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Whole Oat Cooking Methods and Fancy Whole Oat Groatmeal

Whole Oat Cooking Methods and Fancy Whole Oat Groatmeal

By: Terra Brockman (Read Bio)

Whole Oat Cooking Methods and Fancy Whole Oat Groatmeal
Cooked whole oats aren’t just for breakfast! They are also excellent with savory ingredients in many risotto-style side and main dishes such as Savory Oat Groats with Kale and Parmesan. Because oat groats are a little more tender than wheat berries, they are also great in soups and stews (use instead of rice, barley, or pasta), or in grain salads. Use one of the methods below to cook up a big batch of oats, and then keep them in your refrigerator to use all week long — for breakfast, lunch, and/or dinner!  Scroll down for a Fancy Whole Oat Groatmeal recipe!


  • 1 cup Janie’s Mill Whole Oats (makes 3-4 cups cooked oats)
  • Water (amount depends on your method of cooking, see below)
  • 1 teaspoon salt, or to taste

A. Stovetop Method (Perfect for a lazy weekend morning.)

  • Put salt and 8 cups of water into a large, heavy-bottomed pan and bring to a boil.
  • Add oat groats, return to a boil, then reduce the heat and boil uncovered until soft, about 1 hour.
  • Taste-test starting at 45 minutes, and stop cooking whenever the kernels are tender yet toothy, similar to al-dente pasta.
  • Drain off excess cooking water, then serve.

B. Slow Cooker (Crock-pot) Method (Good for either 2-3 hour no-watch cooking, or overnight cooking (on low) so you can wake up to a hot breakfast!)

  • Place oat groats, 4 cups of water, and salt into your slow cooker or crock pot.
  • For quicker oats, cook on high for 2 hours, and then reduce to low and cook another hour. Drain excess water and serve.
  • For overnight oats, cook on low for 6-7 hours. Drain excess water and serve.

C. Multi-Cooker / Instant Pot / Pressure Cooker Method (For when you’re in a hurry . . . or any time!)

  • Put the oat groats, salt, and 3 cups of water into your multi-cooker.
  • Seal the pressure valve to keep the steam in the pot. Set timer for 15 minutes on manual setting and high pressure.
  • When timer sounds, you can let the pot slowly cool down and then release the steam, or carefully quick release the pressure.
  • Drain excess water and serve.

NOTE: Because various makes of crock-pots, instant-pots, and pressure cookers are different, cooking times may vary from those listed above. You may need to experiment with the time needed to get your whole oat groats cooked just the way you want.

Fancy Whole Groat Oatmeal (Crockpot Method)


  • 2 cups Janie’s Mill Whole Oats (makes 6-7 cups cooked oats — enough servings for multiple days, depending on how many folks you’re feeding and how much they love groatmeal!)
  • 2 teaspoon cinnamon, or a combination of cinnamon, nutmeg, and/or ginger (optional)
  • 2 teaspoons salt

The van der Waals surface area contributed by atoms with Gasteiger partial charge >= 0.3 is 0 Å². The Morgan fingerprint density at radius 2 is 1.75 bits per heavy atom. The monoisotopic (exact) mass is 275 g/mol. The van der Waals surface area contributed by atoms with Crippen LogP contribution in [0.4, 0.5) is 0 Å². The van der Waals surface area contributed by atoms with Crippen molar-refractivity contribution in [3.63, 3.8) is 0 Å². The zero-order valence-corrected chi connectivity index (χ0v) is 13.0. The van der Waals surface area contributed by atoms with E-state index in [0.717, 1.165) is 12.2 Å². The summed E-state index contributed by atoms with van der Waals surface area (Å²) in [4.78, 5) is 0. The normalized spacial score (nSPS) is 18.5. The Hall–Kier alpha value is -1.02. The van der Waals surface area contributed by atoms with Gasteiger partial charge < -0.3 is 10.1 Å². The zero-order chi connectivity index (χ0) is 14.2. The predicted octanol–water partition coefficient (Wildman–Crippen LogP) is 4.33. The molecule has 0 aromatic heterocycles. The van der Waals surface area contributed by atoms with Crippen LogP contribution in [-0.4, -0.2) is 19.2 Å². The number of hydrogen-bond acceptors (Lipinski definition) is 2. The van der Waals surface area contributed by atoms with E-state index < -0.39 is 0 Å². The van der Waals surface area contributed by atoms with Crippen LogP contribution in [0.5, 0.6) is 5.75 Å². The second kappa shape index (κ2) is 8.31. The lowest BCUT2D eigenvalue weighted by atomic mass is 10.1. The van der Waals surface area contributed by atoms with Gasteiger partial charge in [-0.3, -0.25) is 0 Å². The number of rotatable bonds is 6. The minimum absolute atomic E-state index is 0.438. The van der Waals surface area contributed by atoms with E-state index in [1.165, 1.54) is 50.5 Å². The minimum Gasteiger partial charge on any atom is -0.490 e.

• 2 or more apples or pears, cored and cut into small pieces (or 1 cup applesauce)
  • 3 cups milk (feel free to substitute non-dairy “milks”)
  • 3 cups water
  • 1/4 cup maple syrup or honey (optional)


  1. Place the oat groats, spices, and salt in the crock pot. Stir to combine.
  2. Add the apple or pear chunks (or applesauce), plus the milk, water and maple syrup or honey. Stir to combine.
  3. Cover and cook on low for approximately 6-7 hours or overnight.
  4. Place individual portions into serving bowls. Top with butter, yogurt, milk, honey, fruit, or nuts if desired.

    • TO FREEZE: Place portions into yogurt containers or freezer bags.
    • TO REHEAT: Place portions in individual bowls and microwave. Add additional milk, water, and/or butter to get creamy consistency, if desired.


    Whole wheat kernels are called “wheat berries,” while hulled whole oat kernels are called “oat groats.” That's why we're calling a whole kernel breakfast cereal made from Janie's Mill whole oat groats GROATMEAL!

    Oat groats are the least processed and most nutritious form of oats. At Janie’s Farm, we plant a special variety of hull-less oats in the spring, let them come to maturity over the summer, and harvest them in the fall. Then we clean them, and bag them up — straight from our fields to your kitchen!

    While most folks have grown up eating some form of oatmeal, the whole grain version is a rare bird. This may be because whole oats take longer to cook than rolled, flaked, or steel-cut oats. But with slow cookers (crockpots), multi-cookers (Insta-pot, etc), and good old-fashioned pressure cookers, you can have your hearty, healthy, nutty-tasting whole grain breakfast cereal as quick and easy as pouring hot water over those instant oatmeal packets (that taste like sawdust!). And if you cook up a big batch of Whole Oat Groatmeal over the weekend, you’ll have “instant” breakfasts all week long.

    Posted on July 02 2020